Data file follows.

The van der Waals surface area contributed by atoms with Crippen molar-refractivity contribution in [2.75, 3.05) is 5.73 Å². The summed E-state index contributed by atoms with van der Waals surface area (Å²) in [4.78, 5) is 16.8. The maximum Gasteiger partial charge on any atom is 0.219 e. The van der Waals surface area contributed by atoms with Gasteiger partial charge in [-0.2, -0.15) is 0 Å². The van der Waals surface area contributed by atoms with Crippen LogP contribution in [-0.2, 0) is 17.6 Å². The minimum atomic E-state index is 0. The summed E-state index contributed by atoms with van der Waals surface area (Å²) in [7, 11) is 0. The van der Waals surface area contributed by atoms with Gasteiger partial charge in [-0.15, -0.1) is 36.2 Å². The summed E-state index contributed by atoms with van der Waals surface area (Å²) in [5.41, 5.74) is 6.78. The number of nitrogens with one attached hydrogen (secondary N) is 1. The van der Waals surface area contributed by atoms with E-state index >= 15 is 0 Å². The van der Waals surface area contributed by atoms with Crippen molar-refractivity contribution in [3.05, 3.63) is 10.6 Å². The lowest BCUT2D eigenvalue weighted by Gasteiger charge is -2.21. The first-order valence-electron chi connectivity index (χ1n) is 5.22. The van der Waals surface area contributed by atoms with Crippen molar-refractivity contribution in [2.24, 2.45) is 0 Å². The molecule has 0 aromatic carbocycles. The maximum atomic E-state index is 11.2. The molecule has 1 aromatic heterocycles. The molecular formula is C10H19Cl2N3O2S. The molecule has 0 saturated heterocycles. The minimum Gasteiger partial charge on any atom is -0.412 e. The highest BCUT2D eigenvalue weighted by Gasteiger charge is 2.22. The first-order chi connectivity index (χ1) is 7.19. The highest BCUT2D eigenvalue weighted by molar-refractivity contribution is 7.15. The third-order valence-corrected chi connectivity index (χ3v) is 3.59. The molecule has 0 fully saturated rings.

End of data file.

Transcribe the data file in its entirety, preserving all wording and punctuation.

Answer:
The van der Waals surface area contributed by atoms with Crippen molar-refractivity contribution in [2.75, 3.05) is 5.73 Å². The summed E-state index contributed by atoms with van der Waals surface area (Å²) in [4.78, 5) is 16.8. The maximum Gasteiger partial charge on any atom is 0.219 e. The van der Waals surface area contributed by atoms with Gasteiger partial charge in [-0.2, -0.15) is 0 Å². The van der Waals surface area contributed by atoms with Crippen LogP contribution in [-0.2, 0) is 17.6 Å². The minimum atomic E-state index is 0. The summed E-state index contributed by atoms with van der Waals surface area (Å²) in [7, 11) is 0. The van der Waals surface area contributed by atoms with Gasteiger partial charge in [-0.15, -0.1) is 36.2 Å². The summed E-state index contributed by atoms with van der Waals surface area (Å²) in [5.41, 5.74) is 6.78. The number of nitrogens with one attached hydrogen (secondary N) is 1. The van der Waals surface area contributed by atoms with E-state index >= 15 is 0 Å². The van der Waals surface area contributed by atoms with Crippen molar-refractivity contribution in [3.05, 3.63) is 10.6 Å². The lowest BCUT2D eigenvalue weighted by Gasteiger charge is -2.21. The first-order valence-electron chi connectivity index (χ1n) is 5.22. The van der Waals surface area contributed by atoms with Crippen molar-refractivity contribution in [2.24, 2.45) is 0 Å². The molecule has 0 aromatic carbocycles. The maximum atomic E-state index is 11.2. The molecule has 1 aromatic heterocycles. The molecular formula is C10H19Cl2N3O2S. The molecule has 0 saturated heterocycles. The minimum Gasteiger partial charge on any atom is -0.412 e. The highest BCUT2D eigenvalue weighted by Gasteiger charge is 2.22. The first-order chi connectivity index (χ1) is 7.19. The highest BCUT2D eigenvalue weighted by molar-refractivity contribution is 7.15. The third-order valence-corrected chi connectivity index (χ3v) is 3.59. The molecule has 0 fully saturated rings.